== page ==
Decline in housing market hits forestry industry hard


Back to News

Posted: 12/17/2009


The overall value of Mississippi’s 2009 timber harvest failed to reach $1 billion for the first time in 16 years, but unlike other crops, extreme weather was not the reason.

The estimated 2009 harvest value for timber is $817 million, down a steep 24 percent from 2008’s value of $1.08 billion. Blame one of the worst years ever for forestry and forest products on the dismal housing market.

"The No. 1 wood product in Mississippi is saw-timber, which is used to manufacture building materials," said forestry specialist James Henderson of the Mississippi State University Extension Service. "With the decline in housing starts, there was a decline in lumber production that inevitably led to the decline in timber harvest value."

When new construction falls off, many mills have no choice but to cut back production or lay off workers. Some went out of business.

"Many mills could not operate at capacity because the demand for timber was running behind what they needed to cover production costs, overhead and salaries," said David Jones, Extension forest products specialist. "The mills that stayed open had to run skeleton crews so they could minimize the cost of start-up when the market improves."

Timber landowners could not find many mills in a good position to buy.

"At least 11 mills in Mississippi closed this year," Jones said. "That’s 10 percent of the mills that were operating at the beginning of 2009. If people aren’t building houses, no one’s buying lumber."

The forest industry has a significant impact on Mississippi’s economy, generating more than $17.4 billion and providing 18.5 percent of the state’s jobs.

"The sheer number of people who work within the forest products industry affects employment, the economy and the landowner who is dependent upon selling timber," Jones said. "Without forest products, there are no forestry opportunities."

About 78 percent of Mississippi’s 18 million acres of forestland belongs to private, nonindustrial owners. Timber companies own about 10 percent, and the remainder is public land managed by state and federal governments.

"Timber companies are increasingly reliant upon private owners to manage the forests we have in the state and supply raw materials," Henderson said.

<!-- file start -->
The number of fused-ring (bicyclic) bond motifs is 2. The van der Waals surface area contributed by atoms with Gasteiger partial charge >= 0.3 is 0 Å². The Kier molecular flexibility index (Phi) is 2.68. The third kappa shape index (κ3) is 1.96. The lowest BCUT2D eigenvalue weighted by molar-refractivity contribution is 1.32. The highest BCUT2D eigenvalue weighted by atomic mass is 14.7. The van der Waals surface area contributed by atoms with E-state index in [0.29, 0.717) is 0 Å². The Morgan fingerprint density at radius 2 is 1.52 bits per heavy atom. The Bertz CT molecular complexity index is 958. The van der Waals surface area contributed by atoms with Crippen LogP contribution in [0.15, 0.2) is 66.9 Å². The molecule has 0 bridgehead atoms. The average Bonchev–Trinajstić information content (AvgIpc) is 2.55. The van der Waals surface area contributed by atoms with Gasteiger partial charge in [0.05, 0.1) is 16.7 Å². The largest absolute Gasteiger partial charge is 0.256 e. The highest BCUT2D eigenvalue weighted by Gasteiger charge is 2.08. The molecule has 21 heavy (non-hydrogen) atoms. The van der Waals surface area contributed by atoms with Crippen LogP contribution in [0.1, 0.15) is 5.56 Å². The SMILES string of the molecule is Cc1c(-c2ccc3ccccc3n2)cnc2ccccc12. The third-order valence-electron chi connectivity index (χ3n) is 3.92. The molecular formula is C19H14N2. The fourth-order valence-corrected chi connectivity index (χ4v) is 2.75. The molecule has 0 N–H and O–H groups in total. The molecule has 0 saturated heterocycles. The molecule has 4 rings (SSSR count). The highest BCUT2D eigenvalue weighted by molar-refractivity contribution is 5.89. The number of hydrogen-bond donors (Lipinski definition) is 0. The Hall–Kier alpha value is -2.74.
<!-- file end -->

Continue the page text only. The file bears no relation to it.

Most materials harvested from these forests go into the manufacture of lumber and wood products for buildings. The current economic recession and the tightening of bank standards for loans have significantly reduced the number of housing starts in the construction industry. The rate of new starts in 2005 was 2.5 million units. In 2009, the rate fell to 529,000 units, a decline of 73 percent.

Lack of harvesting caused a decline in stumpage volume, which also affected the amount of severance taxes paid by landowners.

"It’s no surprise that stumpage volume for pine saw-timber is 27 percent below what it normally might be without the decline in housing starts," Henderson said. "Severance tax collections are down considerably from last year, too."

Despite a bleak year, there is some good news within the forest industry. "The decline in existing homes may spur new construction if consumers start buying again and homes are not available," Henderson said.

The first-time homebuyer tax credit enacted by Congress also has helped the forest industry. The tax credit, which was to expire at year’s end, has been extended to April 2010 and expanded to include all homebuyers.

If prices for timber get back on track in 2010, many landowners will again start harvesting and selling timber. Some mills could be back in business or increase their volume capacities.

An increase in consumer spending also could improve the economic outlook for timber. Many raw forest materials are manufactured into liners, boxes and packing materials for a variety of consumer goods. When consumers increase their spending, wholesalers and retailers buy these products to ship goods.

"We may not care about the box that the product came in, but the people at the mill do," Jones said.

In the future, landowners may have a new market for timber during an economic downturn. Researchers are investigating the conversion of forest biomass into sources for alternative energy and fuel.

In some cases, this is already being done when power plants burn wood pellets or a combination of wood fiber and coal to generate electricity. Wood energy could eventually replace some markets for pulpwood and paper.

"We will probably have fewer mills that produce conventional wood products, such as paneling and flooring," Jones said. "The ones that exist may be producing materials that can be processed into bioenergy and biofuel."

Forest Products